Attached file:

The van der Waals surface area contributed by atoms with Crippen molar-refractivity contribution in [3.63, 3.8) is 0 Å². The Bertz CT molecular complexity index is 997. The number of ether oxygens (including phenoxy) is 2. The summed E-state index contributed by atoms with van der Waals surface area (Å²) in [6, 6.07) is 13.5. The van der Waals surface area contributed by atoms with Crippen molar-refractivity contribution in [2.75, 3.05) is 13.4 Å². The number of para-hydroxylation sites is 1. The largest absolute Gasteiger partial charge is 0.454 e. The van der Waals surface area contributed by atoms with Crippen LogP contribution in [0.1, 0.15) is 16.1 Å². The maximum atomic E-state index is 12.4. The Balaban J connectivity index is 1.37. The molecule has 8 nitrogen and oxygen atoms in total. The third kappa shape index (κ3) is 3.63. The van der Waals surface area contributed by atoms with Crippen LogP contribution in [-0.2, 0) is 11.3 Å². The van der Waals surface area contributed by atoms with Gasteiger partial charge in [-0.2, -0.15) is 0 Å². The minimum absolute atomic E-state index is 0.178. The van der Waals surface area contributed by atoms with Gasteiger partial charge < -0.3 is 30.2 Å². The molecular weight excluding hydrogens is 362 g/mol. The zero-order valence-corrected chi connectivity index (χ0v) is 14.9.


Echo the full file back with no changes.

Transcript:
The van der Waals surface area contributed by atoms with Crippen molar-refractivity contribution in [3.63, 3.8) is 0 Å². The Bertz CT molecular complexity index is 997. The number of ether oxygens (including phenoxy) is 2. The summed E-state index contributed by atoms with van der Waals surface area (Å²) in [6, 6.07) is 13.5. The van der Waals surface area contributed by atoms with Crippen molar-refractivity contribution in [2.75, 3.05) is 13.4 Å². The number of para-hydroxylation sites is 1. The largest absolute Gasteiger partial charge is 0.454 e. The van der Waals surface area contributed by atoms with Crippen LogP contribution in [0.1, 0.15) is 16.1 Å². The maximum atomic E-state index is 12.4. The Balaban J connectivity index is 1.37. The molecule has 8 nitrogen and oxygen atoms in total. The third kappa shape index (κ3) is 3.63. The van der Waals surface area contributed by atoms with Crippen LogP contribution in [-0.2, 0) is 11.3 Å². The van der Waals surface area contributed by atoms with Gasteiger partial charge in [-0.2, -0.15) is 0 Å². The minimum absolute atomic E-state index is 0.178. The van der Waals surface area contributed by atoms with Gasteiger partial charge < -0.3 is 30.2 Å². The molecular weight excluding hydrogens is 362 g/mol. The zero-order valence-corrected chi connectivity index (χ0v) is 14.9.